There is a lot I have forgotten from my years at the seminary, but one memory that continually resurfaces is one of the jobs I had to pay the bills my last year there: making snack mix. In the days before prepackaged Chex snack mix appeared on grocery store shelves, you had two choices. You could make it at home, which plenty of families did. Or, at least in northeast Indiana, you could but it bulk in a grocery story, who got it from a friend of mine who actually owned a little factory that made one product, snack mix.
It wasn’t especially hard work. If I remember correctly, one team opened case after case of boxes of Chex cereal and Cheerios, carefully slitting open the inner bag so it poured out just right. The second team mixed together a precise recipe of the cereal, pretzels, oil, lots of garlic, and a few peanuts in large bins. The next team would bake the mix in large aluminum trays. Some days you worked the final step, bagging up the cooled mix and boxing it up for shipment to several grocery chains.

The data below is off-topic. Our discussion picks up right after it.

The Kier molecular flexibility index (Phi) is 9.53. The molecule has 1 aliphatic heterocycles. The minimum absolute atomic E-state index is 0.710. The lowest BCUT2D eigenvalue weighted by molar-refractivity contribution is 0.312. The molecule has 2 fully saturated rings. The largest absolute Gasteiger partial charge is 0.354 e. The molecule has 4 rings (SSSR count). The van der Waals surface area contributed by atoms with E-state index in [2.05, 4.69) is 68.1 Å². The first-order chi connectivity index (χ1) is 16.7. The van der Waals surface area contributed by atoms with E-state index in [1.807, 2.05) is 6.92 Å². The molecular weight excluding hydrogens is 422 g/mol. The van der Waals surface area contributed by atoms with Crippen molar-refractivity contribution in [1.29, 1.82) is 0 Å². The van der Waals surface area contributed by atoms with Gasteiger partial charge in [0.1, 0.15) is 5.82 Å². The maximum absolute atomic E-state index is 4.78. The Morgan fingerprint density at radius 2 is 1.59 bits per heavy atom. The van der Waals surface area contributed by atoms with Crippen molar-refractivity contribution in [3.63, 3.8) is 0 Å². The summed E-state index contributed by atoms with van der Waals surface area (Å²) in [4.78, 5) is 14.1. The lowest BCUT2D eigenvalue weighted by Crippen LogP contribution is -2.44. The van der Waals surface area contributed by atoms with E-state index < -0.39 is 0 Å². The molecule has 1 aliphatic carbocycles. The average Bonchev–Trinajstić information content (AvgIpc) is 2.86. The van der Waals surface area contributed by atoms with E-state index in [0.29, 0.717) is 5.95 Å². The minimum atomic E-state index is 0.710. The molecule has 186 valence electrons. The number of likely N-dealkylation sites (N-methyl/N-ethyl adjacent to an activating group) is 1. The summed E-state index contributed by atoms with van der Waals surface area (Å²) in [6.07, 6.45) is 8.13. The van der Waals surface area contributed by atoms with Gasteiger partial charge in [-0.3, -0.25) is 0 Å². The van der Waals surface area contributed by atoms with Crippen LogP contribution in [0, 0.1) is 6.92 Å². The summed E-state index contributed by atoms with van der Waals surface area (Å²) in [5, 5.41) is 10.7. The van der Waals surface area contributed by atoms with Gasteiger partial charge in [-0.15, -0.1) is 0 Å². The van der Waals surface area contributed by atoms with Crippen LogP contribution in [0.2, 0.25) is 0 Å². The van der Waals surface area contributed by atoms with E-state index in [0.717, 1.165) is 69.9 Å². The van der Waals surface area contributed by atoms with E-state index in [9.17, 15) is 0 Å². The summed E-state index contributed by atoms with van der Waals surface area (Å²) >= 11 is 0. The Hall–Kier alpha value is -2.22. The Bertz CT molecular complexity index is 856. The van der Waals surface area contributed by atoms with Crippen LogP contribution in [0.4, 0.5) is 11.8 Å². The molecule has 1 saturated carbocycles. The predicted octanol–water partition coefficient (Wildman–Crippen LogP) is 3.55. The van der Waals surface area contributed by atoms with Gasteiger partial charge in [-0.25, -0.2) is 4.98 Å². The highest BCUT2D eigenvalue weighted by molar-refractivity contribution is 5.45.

It was a popular product. We made tons and tons of snack mix. I’m pretty sure my wife was making it right up to the day our first child was born. (I suppose that’s why it has always been one of his favorite snacks!) I think we got to bring some home to eat. But I know we always came home smelling like garlic. No threat from vampires in our home!
So when someone asks, “What do you have to do to become a pastor?” there are stories just like this, jobs of every shape and size that helped you get through seminary years that were lean in resources but rich in theology. I owe a lot to the guy who came up with the idea of making and selling “mix” so that we (and a few other seminarians) could earn a few bucks and serve the church.